I always love delving into the minds of curators and hearing about their thought process behind an art curation—how an idea joins together with conversations, experiences, stories, theories, and ultimately art to create an intentional space. After following Jaycee’s digital exhibition Virtual(ity) on LooseLeaf, then seeing her recent playful Recess at Xpace, I realized the notion of blurring boundaries moved across both spaces, even though they had very different themes, and I became curious about Jaycee’s curatorial practice and wanted to poke into her mind.
Read below as Jaycee talks about how her process “happens in everyday life”, what it was like curating her first digital exhibition, and how ASL informs her practice, plus who her “favourite” (and very cool) Deaf POC Queer artist is! -Mirae.
Jaycee: I’ve studied art for as long as I can remember. As a child I was enrolled in music and dance lessons, then moved onto visual arts as a teen. A teacher noticed my passion for it and created an independent study assignment especially for me, asking me to curate a fantasy art exhibition. Personal experiences from my childhood influenced me to curate my fantasy exhibition around bereavement and stages of grief. Curating became a way for me to not only process my experiences, emotions and curiosities—it also became a way for me to step outside of myself and consider how these ideas relate to a wider landscape of art, culture and community. Since then, I was hooked. I knew I wanted to organize art and culture-centered spaces that bring the community together.
Both of your recent exhibitions Virtual(ity) and Recess are very different in theme, yet very similar in their core interests on breaking down boundaries in human relationships, whether that is with machines or within ourselves and the positions we take (artist vs. visitor). I’m curious where you curation usually begins (i.e. inspiration). How would you describe your curatorial process?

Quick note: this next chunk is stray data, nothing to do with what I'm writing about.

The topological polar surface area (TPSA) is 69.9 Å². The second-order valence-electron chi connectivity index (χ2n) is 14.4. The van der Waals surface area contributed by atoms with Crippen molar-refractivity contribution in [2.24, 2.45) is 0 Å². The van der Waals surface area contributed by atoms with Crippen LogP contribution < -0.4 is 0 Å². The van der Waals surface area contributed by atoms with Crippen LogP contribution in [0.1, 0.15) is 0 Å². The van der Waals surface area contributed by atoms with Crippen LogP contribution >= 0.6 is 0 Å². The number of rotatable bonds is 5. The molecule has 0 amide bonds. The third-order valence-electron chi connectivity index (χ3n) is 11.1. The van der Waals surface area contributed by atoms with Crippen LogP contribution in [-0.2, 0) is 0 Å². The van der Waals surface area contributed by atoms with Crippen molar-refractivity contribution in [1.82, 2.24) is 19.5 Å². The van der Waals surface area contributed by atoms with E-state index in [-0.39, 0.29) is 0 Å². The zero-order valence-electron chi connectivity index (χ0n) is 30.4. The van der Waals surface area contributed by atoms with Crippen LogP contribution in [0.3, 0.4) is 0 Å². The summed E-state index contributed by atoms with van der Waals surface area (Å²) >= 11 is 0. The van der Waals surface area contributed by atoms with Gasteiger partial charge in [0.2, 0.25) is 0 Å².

It’s very difficult for me to put my finger down and say, “this is exactly where my process begins.” The process can begin years before the actual exhibition. Sometimes I’ll be inspired by something I’ve read or researched—for example, Donna Haraway’s A Cyborg Manifesto inspired the initial concept for Virtual(ity). But sometimes a random thought will come from what seems like thin air. Maybe it was something someone said to me in passing one day, or maybe it was something that had happened to me when I was a child (it was notions of childhood and childhood nostalgia that sparked the ideas surrounding Recess). Sometimes ideas will sit in my mind for years, incubating in the back of my mind, then evolving into something else entirely before being implemented into a project.
As for my curatorial process I like there to be a constant flux and exchange of ideas between myself, the artists and anyone else I might consult with during the curatorial process. The exchange happens both between my research and the artists’ research, and in-person between myself and the artists. It also happens between the exhibition itself and those who pay a visit. One thing I like to do during the exhibition process is meet with the artists and anyone else involved in the exhibition—over coffee, dinner or drinks—as a means to get everyone acquainted and to open up opportunities for exchange even more. I find that a lot of the process happens in everyday life, not just in the research alone.
Virtual(ity) was very interesting as it lived on a digital space, while explicitly examining that space. What were some unique challenges you faced when “putting on” this show? Do you think the exhibition would have been different if shown in a brick and mortar space?